Queen Beatrix International Airport

From Wikipedia, the free encyclopedia
Jump to navigation Jump to search

Queen Beatrix
International Airport

Internationale luchthaven
Koningin Beatrix

Aeropuerto Internacional
Reina Beatrix
AUA Arrivals building.JPG
Airport typePublic
OwnerAruba Airport Authority N.V.
LocationOranjestad, Aruba
Hub forAruba Airlines
Elevation AMSL60 ft / 18 m
Coordinates12°30′05″N 70°00′55″W / 12.50139°N 70.01528°W / 12.50139; -70.01528Coordinates: 12°30′05″N 70°00′55″W / 12.50139°N 70.01528°W / 12.50139; -70.01528
AUA  is located in Aruba
Location in Aruba
Direction Length Surface
m ft
11/29 2,743 8,999 Asphalt
Source: DAFIF[1]

Queen Beatrix International Airport (Dutch: Internationale luchthaven Koningin Beatrix; Papiamento: Aeropuerto Internacional Reina Beatrix), colloquially known as Aruba Airport (IATA: AUA, ICAO: TNCA), is an international airport located in Oranjestad, Aruba. It has flight services to the United States, several countries in the Caribbean, the northern coastal countries of South America, Canada, as well as some parts of Europe, notably the Netherlands. It is named after Beatrix of the Netherlands, who was Queen of the Netherlands from 1980 to 2013.


The airport offers United States border preclearance facilities. A terminal for private aircraft opened in 2007. The airport used to serve as the hub for bankrupt airline Air Aruba, which was for many years an international airline. Before Aruba's separation from the Netherlands Antilles in 1986 it was also one of three hubs for ALM Antillean Airlines as well as a home base for Tiara Air until 2016.

Since 2013 the airport is home to Aruba Airlines, a local airline. The airline has three Airbus A320 family aircraft and two Bombardier CRJ200. The main focus of Aruba Airlines is connecting the region through its hub.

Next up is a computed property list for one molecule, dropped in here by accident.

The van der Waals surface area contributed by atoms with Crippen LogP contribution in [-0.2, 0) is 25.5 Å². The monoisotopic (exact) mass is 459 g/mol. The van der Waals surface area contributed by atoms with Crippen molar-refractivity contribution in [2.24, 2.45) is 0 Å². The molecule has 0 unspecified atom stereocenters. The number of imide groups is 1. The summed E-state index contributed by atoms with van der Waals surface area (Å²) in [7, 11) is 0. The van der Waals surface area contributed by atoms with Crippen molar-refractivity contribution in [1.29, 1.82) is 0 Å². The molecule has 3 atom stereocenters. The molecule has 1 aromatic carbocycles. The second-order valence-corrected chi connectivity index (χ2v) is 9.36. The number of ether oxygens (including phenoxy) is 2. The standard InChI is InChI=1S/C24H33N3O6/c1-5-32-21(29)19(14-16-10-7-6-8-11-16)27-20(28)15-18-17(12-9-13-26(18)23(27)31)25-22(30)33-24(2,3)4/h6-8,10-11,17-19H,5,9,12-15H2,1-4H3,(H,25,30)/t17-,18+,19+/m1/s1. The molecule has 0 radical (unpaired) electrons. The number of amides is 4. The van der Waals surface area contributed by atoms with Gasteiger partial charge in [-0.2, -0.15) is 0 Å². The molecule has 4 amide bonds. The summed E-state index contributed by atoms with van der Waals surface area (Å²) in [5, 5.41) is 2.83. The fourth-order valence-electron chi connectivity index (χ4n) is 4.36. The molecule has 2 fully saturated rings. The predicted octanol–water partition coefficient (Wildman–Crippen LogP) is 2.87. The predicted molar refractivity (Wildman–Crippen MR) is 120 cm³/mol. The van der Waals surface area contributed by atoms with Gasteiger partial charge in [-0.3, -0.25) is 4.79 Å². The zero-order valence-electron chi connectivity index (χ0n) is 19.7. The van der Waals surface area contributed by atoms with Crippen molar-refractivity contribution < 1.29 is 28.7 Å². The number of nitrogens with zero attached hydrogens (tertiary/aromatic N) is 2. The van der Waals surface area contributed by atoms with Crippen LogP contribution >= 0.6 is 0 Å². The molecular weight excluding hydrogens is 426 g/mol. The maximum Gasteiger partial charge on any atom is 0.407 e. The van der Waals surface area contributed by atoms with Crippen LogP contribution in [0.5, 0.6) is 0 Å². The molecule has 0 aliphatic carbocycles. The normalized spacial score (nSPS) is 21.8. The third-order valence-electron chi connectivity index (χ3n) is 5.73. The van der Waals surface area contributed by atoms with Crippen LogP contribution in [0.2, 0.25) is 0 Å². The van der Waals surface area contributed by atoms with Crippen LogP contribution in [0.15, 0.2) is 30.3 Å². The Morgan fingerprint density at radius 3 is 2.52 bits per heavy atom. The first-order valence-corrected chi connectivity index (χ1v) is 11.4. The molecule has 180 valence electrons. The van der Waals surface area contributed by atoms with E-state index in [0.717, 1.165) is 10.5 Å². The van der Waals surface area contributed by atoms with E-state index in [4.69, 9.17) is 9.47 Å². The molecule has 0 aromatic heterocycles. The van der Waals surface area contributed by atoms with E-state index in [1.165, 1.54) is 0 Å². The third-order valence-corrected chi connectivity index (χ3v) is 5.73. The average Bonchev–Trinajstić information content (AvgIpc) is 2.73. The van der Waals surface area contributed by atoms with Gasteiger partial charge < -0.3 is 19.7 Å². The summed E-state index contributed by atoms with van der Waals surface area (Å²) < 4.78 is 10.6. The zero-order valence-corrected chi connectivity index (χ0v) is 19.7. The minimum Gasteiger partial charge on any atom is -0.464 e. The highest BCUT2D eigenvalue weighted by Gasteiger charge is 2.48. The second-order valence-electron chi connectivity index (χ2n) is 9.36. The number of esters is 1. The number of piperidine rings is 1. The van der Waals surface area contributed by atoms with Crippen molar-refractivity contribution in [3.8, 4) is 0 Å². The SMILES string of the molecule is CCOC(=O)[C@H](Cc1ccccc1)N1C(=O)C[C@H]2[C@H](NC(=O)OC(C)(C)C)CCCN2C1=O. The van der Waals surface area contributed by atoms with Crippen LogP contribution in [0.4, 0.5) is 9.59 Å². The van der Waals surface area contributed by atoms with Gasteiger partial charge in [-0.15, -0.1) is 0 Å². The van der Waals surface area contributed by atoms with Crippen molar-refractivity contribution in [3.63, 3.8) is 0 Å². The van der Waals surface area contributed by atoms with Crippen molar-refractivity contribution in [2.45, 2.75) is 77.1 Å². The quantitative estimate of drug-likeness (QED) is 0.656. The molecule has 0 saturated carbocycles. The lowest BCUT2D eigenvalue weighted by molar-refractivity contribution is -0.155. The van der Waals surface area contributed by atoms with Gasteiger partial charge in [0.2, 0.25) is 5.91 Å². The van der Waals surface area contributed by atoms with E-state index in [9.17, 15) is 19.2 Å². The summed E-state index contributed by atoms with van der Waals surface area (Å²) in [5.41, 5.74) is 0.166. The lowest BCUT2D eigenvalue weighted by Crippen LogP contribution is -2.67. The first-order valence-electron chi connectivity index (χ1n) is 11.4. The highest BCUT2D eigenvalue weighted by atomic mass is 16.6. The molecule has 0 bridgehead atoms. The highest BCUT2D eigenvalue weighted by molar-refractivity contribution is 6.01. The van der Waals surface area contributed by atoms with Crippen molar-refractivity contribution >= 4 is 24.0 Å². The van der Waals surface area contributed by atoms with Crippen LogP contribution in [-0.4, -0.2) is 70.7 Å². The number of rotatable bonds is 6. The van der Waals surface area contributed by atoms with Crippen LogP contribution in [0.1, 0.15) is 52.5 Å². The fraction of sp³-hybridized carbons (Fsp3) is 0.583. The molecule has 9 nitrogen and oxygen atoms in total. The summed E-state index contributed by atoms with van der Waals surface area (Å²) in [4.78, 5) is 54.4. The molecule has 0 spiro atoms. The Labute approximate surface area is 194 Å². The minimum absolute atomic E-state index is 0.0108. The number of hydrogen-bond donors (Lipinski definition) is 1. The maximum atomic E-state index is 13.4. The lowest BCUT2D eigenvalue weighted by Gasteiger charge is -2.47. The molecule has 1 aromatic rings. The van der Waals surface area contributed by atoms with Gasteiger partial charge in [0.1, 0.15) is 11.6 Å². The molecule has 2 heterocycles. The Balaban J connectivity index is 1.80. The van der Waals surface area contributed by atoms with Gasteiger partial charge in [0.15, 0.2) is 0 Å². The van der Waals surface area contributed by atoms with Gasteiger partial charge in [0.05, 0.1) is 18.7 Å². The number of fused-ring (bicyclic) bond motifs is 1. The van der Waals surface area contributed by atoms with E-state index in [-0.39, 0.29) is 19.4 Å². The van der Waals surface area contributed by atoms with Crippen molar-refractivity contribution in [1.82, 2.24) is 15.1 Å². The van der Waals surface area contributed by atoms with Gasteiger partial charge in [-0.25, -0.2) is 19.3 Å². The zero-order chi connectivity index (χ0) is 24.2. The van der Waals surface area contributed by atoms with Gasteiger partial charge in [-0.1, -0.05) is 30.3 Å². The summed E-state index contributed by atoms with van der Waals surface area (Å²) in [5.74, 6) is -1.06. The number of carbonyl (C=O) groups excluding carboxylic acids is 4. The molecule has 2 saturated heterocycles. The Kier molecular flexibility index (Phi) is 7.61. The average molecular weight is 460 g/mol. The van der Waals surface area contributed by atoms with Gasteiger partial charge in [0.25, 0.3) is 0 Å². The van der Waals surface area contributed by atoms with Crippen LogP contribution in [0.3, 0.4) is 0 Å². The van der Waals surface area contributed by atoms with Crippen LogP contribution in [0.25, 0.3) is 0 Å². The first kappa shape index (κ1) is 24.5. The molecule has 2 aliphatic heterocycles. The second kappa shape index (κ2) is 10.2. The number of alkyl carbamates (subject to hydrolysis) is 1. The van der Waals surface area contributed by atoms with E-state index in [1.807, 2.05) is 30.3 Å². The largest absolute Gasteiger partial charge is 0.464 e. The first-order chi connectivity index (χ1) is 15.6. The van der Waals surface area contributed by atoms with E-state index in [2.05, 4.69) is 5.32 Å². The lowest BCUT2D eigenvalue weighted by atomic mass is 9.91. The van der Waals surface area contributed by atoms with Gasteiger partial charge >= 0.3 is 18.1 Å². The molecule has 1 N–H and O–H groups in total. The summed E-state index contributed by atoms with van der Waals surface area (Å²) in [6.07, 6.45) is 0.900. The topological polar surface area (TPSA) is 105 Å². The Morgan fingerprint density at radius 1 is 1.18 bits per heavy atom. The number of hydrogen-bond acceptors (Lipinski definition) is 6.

In 1934, Manuel Viana launched a weekly mail and passenger service between Aruba and Curacao, with A.J. Viccellio piloting Loening C-2H Air Yacht PJ-ZAA from a mud-flat runway. Commercial services were taken over by KLM from 24 December 1934. Later[when?] they were transferred to a graded runway known as the KLM field.[2]

During World War II the airport was used by the United States Army Air Forces Sixth Air Force defending Caribbean shipping and the Panama Canal against German submarines.[citation needed] The airfield was renamed Dakota Field; the terminal facilities became Dakota Airport.[2] Flying units assigned to the airfield were:

On 22 October 1955, the airport was named after Princess Beatrix of the Netherlands during a royal visit. It was renamed in 1980 after her accession to the throne.[2]

On 3 March 2021, American Airlines made it's 50 years flying to and from Aruba.[3]

Airlines and destinations[edit]

A Delta 737-800 bound for Atlanta parked at gate 4
The air traffic control tower
The baggage claim area
The non-USA departures building
Walkway to security and US pre-clearance facilities


Air Canada Toronto–Pearson
Air Century Santo Domingo–La Isabela
Albatros Airlines Las Piedras
American Airlines Charlotte, Dallas/Fort Worth, Miami, New York–LaGuardia, Philadelphia
Seasonal: Chicago–O'Hare
Aruba Airlines Barranquilla, Bonaire, Curaçao, Medellin–JMC, Riohacha
Avianca Bogotá